Bernanke is truly amazing!

He “confessed” he knows both the cause and the solution to the “problem”:

“We lack a source of demand to keep the economy growing,” said Federal Reserve Chairman Ben Bernanke at a recent GWU lecture. The economic recovery will be slow and unemployment will remain high as long as consumers are not spending and businesses are not investing. And, businesses will not invest as long as there isn’t enough demand to warrant it. To strengthen the recovery as much as possible, we must first realize that demand is both the cause and solution to the economic crisis.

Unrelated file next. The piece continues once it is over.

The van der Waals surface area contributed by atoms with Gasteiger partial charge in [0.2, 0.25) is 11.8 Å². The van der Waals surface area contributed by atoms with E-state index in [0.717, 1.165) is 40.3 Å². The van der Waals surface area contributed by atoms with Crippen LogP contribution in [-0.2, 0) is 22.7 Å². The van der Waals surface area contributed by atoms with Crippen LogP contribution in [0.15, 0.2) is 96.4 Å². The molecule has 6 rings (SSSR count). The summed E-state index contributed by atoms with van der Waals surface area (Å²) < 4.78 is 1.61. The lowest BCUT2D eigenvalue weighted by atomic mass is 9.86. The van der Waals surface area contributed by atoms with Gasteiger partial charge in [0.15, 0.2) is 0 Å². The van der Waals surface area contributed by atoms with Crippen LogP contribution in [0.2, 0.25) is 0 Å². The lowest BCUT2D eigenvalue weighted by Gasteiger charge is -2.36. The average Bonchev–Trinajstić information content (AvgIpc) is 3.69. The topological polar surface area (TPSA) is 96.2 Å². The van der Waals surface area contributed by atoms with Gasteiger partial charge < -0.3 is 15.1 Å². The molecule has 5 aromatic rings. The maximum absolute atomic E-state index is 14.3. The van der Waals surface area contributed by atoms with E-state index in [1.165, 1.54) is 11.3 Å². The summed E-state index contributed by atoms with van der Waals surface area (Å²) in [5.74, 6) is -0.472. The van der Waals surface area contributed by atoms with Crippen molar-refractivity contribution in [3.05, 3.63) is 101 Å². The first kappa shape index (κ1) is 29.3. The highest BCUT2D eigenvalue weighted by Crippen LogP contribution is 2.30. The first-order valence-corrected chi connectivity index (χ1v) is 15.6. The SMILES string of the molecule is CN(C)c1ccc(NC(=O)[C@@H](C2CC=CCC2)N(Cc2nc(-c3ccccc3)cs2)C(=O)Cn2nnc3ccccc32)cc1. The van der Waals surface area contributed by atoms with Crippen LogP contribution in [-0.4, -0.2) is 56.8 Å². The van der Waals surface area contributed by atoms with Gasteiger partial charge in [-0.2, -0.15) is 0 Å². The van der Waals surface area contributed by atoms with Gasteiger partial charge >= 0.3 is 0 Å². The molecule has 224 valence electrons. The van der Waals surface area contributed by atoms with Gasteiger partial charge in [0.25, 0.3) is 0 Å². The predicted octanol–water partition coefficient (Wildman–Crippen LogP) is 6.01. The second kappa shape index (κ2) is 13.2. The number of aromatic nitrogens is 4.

And it REALLY is, as depicted in the chart below:

But Bernanke gets into the “in” theme that focuses attention on the 1%:

People often wrongly suggest that the economic problems we face are due to a lack of competitiveness, leading to outsourcing of jobs; they’ll blame taxes (especially corporate income taxes), regulation, education, skills of the workforce, and labor costs, among other things. But, this fails to explain the situation because these things don’t happen overnight to cause such economic problems, nor can they result in a global recession. In addition, the U.S. has been dealing with outsourcing for decades, yet still has been perfectly capable of having full employment for most of that time. Instead, the more obvious cause of the economic malaise is the sudden Great Recession, a severe global reduction in economic output (GDP) due to a loss of demand for goods and services.